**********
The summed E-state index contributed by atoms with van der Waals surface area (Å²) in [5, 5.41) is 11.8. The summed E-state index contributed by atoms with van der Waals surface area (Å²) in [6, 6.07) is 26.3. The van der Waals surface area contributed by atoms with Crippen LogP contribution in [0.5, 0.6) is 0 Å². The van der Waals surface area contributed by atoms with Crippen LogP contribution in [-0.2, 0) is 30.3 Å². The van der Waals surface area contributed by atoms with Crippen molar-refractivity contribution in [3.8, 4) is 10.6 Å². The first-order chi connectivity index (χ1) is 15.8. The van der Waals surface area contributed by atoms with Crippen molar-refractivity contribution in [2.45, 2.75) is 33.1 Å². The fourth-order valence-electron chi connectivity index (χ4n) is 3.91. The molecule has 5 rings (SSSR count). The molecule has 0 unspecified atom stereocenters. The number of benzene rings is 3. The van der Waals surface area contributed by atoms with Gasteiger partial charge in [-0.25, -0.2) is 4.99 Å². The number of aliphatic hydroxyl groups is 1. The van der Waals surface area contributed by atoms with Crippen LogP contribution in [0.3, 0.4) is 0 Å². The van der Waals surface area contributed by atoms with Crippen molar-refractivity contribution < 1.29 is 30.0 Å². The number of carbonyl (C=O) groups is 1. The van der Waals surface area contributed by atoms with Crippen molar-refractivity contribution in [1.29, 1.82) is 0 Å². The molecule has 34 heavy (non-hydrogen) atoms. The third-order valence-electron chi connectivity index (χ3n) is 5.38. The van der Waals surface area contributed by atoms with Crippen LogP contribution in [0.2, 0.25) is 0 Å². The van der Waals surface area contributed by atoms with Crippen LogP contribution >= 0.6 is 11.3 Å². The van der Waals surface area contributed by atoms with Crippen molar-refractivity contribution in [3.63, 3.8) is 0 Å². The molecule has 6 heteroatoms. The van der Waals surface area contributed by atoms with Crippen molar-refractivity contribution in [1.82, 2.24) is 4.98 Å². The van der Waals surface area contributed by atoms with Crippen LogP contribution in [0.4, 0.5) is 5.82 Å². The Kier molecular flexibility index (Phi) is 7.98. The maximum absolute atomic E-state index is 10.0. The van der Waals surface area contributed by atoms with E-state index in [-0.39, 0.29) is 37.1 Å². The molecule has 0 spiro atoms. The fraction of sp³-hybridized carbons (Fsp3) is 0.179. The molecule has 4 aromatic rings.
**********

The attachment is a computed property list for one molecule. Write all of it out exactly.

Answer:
The summed E-state index contributed by atoms with van der Waals surface area (Å²) in [5, 5.41) is 11.8. The summed E-state index contributed by atoms with van der Waals surface area (Å²) in [6, 6.07) is 26.3. The van der Waals surface area contributed by atoms with Crippen LogP contribution in [0.5, 0.6) is 0 Å². The van der Waals surface area contributed by atoms with Crippen LogP contribution in [-0.2, 0) is 30.3 Å². The van der Waals surface area contributed by atoms with Crippen molar-refractivity contribution in [3.8, 4) is 10.6 Å². The first-order chi connectivity index (χ1) is 15.8. The van der Waals surface area contributed by atoms with Crippen molar-refractivity contribution in [2.45, 2.75) is 33.1 Å². The fourth-order valence-electron chi connectivity index (χ4n) is 3.91. The molecule has 5 rings (SSSR count). The molecule has 0 unspecified atom stereocenters. The number of benzene rings is 3. The van der Waals surface area contributed by atoms with Gasteiger partial charge in [-0.25, -0.2) is 4.99 Å². The number of aliphatic hydroxyl groups is 1. The van der Waals surface area contributed by atoms with Crippen LogP contribution in [0.3, 0.4) is 0 Å². The van der Waals surface area contributed by atoms with Crippen molar-refractivity contribution < 1.29 is 30.0 Å². The number of carbonyl (C=O) groups is 1. The van der Waals surface area contributed by atoms with Crippen molar-refractivity contribution in [1.29, 1.82) is 0 Å². The molecule has 34 heavy (non-hydrogen) atoms. The third-order valence-electron chi connectivity index (χ3n) is 5.38. The van der Waals surface area contributed by atoms with Crippen LogP contribution in [0.2, 0.25) is 0 Å². The van der Waals surface area contributed by atoms with Crippen LogP contribution >= 0.6 is 11.3 Å². The van der Waals surface area contributed by atoms with Crippen molar-refractivity contribution in [3.63, 3.8) is 0 Å². The molecule has 6 heteroatoms. The van der Waals surface area contributed by atoms with Crippen molar-refractivity contribution in [1.82, 2.24) is 4.98 Å². The van der Waals surface area contributed by atoms with Crippen LogP contribution in [0.4, 0.5) is 5.82 Å². The Kier molecular flexibility index (Phi) is 7.98. The maximum absolute atomic E-state index is 10.0. The van der Waals surface area contributed by atoms with E-state index in [-0.39, 0.29) is 37.1 Å². The molecule has 0 spiro atoms. The fraction of sp³-hybridized carbons (Fsp3) is 0.179. The molecule has 4 aromatic rings.